27.3.2010 - 1.5.2010
OPENING 27.3.2010 FROM 6 - 9 PM
We are delighted to announce the opening of Franziska Furter's second solo exhibition at the gallery: Bow Echo. The artist will be presenting new works demonstrating a broader approach to drawing, produced during her residence at the Cité des Arts in Paris. She is also inaugurating a Module at the Palais de Tokyo on 1 April (until 2 May).
The term "bow echo" refers to the bow-shaped path of a certain type of violent thunderstorm. And yet the expression suggests sonority. The association between visual form, a climatic phenomenon and sonority conjures up an intense and heterogeneous universe. The title of Franziska Furter's installation at the Palais de Tokyo, Squall Lines, prompts a similar interplay of connections. Borrowed from climatology, the term refers to a line of thunderstorms. Here again, climate goes hand in hand with a reference to shape. Franziska Furter explores the perimeter of interior and exterior states, producing graphic equivalents of the meeting between the atmospheric and the soul: together the storm, echo, arc and line produce a sensation of waiting, a temporal elasticity, suspension.
This tension can often be found in the artist's previous drawings of monochrome landscapes, which borrow motifs from mangas and science fiction. But whereas the artist used to reproduce them in their entirety (removing characters and dialogues), she is currently more concerned with form. Recently, she has used graphic translations of moments of intensity experienced by the characters, representing these by explosions, stars or rough abstract shapes. In the Drafts series, the artist reproduces enlargements of these epiphanic motifs, but allows herself to reshape them. Franziska Furter has long been interested in the relationship between image and scanning or printing errors; she is now improvising and moving away from the initial motif. The works - made with graphite - are altered depending on the spectator's position: from afar they make up an overall image, the symbol of which is almost recognisable, and which our brain organises as we contemplate them; when seen up close they dilate and reveal their matter. Through form, Drafts brings very distant universes closer together. The series calls to mind both art's classic symbols and graphic outlines. The title Bow Echo refers precisely to this: the interior and exterior surfeit that nudges us into an altered state.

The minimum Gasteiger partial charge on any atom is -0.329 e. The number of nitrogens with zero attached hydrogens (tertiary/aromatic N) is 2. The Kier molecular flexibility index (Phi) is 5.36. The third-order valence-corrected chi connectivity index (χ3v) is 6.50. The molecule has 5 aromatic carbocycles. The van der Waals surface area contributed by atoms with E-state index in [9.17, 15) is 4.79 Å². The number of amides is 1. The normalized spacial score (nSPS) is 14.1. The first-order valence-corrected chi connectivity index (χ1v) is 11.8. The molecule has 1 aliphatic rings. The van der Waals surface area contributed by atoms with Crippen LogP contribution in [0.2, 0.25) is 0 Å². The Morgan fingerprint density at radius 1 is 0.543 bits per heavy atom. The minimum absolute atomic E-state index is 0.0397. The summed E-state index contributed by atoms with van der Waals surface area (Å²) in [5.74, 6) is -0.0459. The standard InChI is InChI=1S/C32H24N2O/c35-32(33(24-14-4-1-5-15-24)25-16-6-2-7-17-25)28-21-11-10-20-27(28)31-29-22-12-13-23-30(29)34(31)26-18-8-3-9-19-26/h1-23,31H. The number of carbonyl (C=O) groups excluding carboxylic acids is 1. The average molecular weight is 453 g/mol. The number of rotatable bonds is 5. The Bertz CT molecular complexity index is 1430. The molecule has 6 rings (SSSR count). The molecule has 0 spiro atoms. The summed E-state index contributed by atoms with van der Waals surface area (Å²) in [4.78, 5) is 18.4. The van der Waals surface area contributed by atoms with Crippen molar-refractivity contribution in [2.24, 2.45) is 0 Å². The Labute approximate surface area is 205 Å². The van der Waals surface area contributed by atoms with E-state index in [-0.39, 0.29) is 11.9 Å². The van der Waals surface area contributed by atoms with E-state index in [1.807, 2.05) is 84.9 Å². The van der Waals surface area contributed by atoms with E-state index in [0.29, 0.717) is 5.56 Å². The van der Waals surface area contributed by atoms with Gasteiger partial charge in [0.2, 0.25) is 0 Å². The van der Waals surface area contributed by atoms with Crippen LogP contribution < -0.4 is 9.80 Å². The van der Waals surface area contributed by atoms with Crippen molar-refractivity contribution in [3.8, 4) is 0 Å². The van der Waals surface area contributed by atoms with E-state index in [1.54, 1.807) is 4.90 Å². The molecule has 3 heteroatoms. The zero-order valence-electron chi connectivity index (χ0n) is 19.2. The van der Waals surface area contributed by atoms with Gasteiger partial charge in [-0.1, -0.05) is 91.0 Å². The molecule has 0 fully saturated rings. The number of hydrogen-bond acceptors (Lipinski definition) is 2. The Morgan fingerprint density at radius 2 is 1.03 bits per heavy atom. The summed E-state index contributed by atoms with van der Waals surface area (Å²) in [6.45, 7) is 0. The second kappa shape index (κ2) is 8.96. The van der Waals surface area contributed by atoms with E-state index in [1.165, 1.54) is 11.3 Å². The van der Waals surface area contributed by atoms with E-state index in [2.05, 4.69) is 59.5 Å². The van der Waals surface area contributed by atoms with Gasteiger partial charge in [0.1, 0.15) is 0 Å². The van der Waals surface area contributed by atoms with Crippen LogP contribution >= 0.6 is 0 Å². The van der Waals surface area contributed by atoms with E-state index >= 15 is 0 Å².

Franziska Furter's work is inhabited by drawing but extends into the space, which she often uses as a surface. Her works on paper sometimes encompass sculptures or pieces on the wall. In Bow Echo Franziska Furter presents two installations that respectively transform the wall and the floor of the gallery into a drawing. In the first, the wall is used as a surface, with a line traced across it and tied in a knot made from silver leaf applied to the wall. Between thread and line, volume and drawing, this work has a simple and effective beauty and gleams according to the position of the light and the spectator. It is evanescent and has an undeniable beauty. The work on the floor is just as enigmatic and is akin to the installation at the Palais de Tokyo. In the second room, the floor is black and strewn with little stones, also black and shiny: the floor is covered with a dark-coloured carpet, on which have been sewn metallic black sequins. Positioned more or less chaotically, they call to mind an explosion or a celestial movement witnessed from afar. There is a sort of latent beauty in the installation, which draws a contemplative gaze towards the ground. For Squall Lines, the black carpet covers thin layers of glass, which shatter with each step. The artist invites us to experiment with the boundary between sensation and vision. Whereas Drafts proposes close-ups of previous motifs, these pieces seem to make us hesitate between the feeling of being in one of the drawings - which are almost invariably black - and of contemplating a celestial phenomenon, unknown to us but whose beauty thrills us.